Advertisement

Annals of Surgical Oncology

, Volume 23, Issue 1, pp 120–125 | Cite as

Metastatic Potential of Grade I Chondrosarcoma of Bone: Results of a Multi-institutional Study

  • Dimosthenis AndreouEmail author
  • Magdalena M. Gilg
  • Georg Gosheger
  • Mathias Werner
  • Jendrik Hardes
  • Daniel Pink
  • Andreas Leithner
  • Per-Ulf Tunn
  • Arne Streitbürger
Bone and Soft Tissue Sarcomas

Abstract

Background

Little is known about the metastatic potential of low-grade chondrosarcoma. This study was designed to evaluate the rate of metastasis to identify possible risk factors.

Methods

The files of 225 patients with newly diagnosed, grade I chondrosarcoma of bone treated between 1975 and 2012 were retrospectively analyzed. Median follow-up was 80 months for survivors (range 24–445 months). Nonparametric analyses were performed with the Mann–Whitney U test. Survival curves were calculated with the Kaplan–Meier method and compared with the log-rank test.

Results

Fourteen patients developed metastases after a median of 49 months. Metastasis-free survival probability (MFS) was 95 % at 5 years and 92 % at 10 years. Post-metastasis survival probability amounted to 27 % after 5 years. Tumor size at diagnosis (P = 0.698) and surgical margin width (P = 0.514) had no influence on MFS. Patients who developed local recurrences had a significantly lower 10-year MFS than patients without recurrences (69 % vs. 99 %, P < 0.001). Patients with grade I recurrences had a significantly poorer MFS than patients without recurrences (P = 0.013) but a significantly higher MFS than patients with grade II recurrences (P = 0.006). Patients with thoracic wall tumors had a significantly lower 10-year MFS of 66 % compared with patients with tumors of the upper (100 %, P < 0.001) and lower extremity (93 %, P = 0.033).

Conclusions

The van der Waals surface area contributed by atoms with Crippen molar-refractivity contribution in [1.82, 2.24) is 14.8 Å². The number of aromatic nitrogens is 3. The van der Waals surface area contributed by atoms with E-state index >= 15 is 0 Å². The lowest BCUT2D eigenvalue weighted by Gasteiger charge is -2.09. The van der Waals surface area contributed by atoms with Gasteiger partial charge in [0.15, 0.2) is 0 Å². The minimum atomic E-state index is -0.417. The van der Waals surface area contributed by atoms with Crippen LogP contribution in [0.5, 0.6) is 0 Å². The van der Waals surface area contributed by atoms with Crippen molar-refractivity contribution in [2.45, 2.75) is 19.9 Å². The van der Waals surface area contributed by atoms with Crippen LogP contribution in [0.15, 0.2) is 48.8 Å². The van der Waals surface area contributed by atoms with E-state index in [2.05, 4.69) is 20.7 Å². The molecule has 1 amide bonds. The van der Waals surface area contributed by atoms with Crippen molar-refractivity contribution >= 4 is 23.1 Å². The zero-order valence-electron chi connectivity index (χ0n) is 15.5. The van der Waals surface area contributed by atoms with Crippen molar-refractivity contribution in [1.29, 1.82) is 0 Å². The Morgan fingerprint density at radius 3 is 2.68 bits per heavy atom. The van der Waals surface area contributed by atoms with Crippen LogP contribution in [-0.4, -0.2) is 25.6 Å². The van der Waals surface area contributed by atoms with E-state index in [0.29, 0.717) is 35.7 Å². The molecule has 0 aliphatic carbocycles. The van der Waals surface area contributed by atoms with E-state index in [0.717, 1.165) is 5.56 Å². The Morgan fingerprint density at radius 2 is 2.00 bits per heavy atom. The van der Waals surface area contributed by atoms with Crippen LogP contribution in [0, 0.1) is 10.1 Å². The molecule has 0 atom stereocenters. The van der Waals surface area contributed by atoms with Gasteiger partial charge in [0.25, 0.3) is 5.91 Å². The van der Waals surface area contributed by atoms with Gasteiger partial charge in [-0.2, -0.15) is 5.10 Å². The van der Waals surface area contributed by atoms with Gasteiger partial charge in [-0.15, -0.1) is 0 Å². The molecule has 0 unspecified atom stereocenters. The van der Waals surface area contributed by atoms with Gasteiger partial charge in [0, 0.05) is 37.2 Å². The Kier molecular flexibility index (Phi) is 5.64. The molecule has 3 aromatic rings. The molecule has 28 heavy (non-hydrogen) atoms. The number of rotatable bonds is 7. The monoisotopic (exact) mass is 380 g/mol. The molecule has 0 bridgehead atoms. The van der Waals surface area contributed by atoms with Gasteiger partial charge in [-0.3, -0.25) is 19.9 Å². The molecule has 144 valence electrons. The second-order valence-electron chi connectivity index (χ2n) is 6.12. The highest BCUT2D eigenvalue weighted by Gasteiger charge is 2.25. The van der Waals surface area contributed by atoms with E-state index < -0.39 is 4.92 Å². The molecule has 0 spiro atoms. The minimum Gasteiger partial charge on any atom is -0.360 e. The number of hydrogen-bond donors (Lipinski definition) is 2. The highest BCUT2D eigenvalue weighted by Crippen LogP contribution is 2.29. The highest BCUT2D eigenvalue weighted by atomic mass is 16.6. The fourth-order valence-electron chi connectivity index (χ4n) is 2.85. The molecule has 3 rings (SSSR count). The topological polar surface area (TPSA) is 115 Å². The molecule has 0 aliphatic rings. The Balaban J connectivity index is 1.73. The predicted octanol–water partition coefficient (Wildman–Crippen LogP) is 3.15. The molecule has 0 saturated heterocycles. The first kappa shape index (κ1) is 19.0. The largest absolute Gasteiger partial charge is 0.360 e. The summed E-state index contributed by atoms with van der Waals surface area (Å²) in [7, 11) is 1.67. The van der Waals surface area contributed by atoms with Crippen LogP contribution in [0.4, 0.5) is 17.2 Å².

The biological behavior of low-grade chondrosarcoma appears to be more consistent with the WHO definition of rarely metastasizing bone tumors, rather than the one of locally aggressive neoplasms. Thoracic wall tumors and the development of local recurrences were associated with a higher metastasis rate in this study.

Keywords

Local Recurrence Chondrosarcoma Intralesional Curettage Follow Tumor Resection Extremity Tumor 
These keywords were added by machine and not by the authors. This process is experimental and the keywords may be updated as the learning algorithm improves.

Notes

Disclosure

The authors declare no conflict of interest.

References

  1. 1.
    Hogendoorn PCW, Bovée JVMG, Nielsen GP. Chondrosarcoma (grades I-III), including primary and secondary variants and periosteal chondrosarcoma. In: Fletcher C, Bridge J, Hogendoorn P, Mertens F, eds. WHO classification of tumours of soft tissue and bone. Lyon: International Agency for Research on Cancer; 2013.Google Scholar
  2. 2.
    Gelderblom H, Hogendoorn PC, Dijkstra SD, et al. The clinical approach towards chondrosarcoma. Oncologist. 2008;13(3):320–9.PubMedCrossRefGoogle Scholar
  3. 3.
    Evans HL, Ayala AG, Romsdahl MM. Prognostic factors in chondrosarcoma of bone: a clinicopathologic analysis with emphasis on histologic grading. Cancer. 1977;40(2):818–31.PubMedCrossRefGoogle Scholar
  4. 4.
    Bjornsson J, McLeod RA, Unni KK, Ilstrup DM, Pritchard DJ. Primary chondrosarcoma of long bones and limb girdles. Cancer. 1998;83(10):2105–19.PubMedCrossRefGoogle Scholar
  5. 5.
    Andreou D, Ruppin S, Fehlberg S, Pink D, Werner M, Tunn PU. Survival and prognostic factors in chondrosarcoma: results in 115 patients with long-term follow-up. Acta Orthop. 2011;82(6):749–55.PubMedPubMedCentralCrossRefGoogle Scholar
  6. 6.
    Leerapun T, Hugate RR, Inwards CY, Scully SP, Sim FH. Surgical management of conventional grade I chondrosarcoma of long bones. Clin Orthop Rel Res. 2007;463:166–72.Google Scholar
  7. 7.
    Streitburger A, Ahrens H, Balke M, et al. Grade I chondrosarcoma of bone: the Munster experience. J Cancer Res Clin Oncol. 2009;135(4):543–50.PubMedCrossRefGoogle Scholar
  8. 8.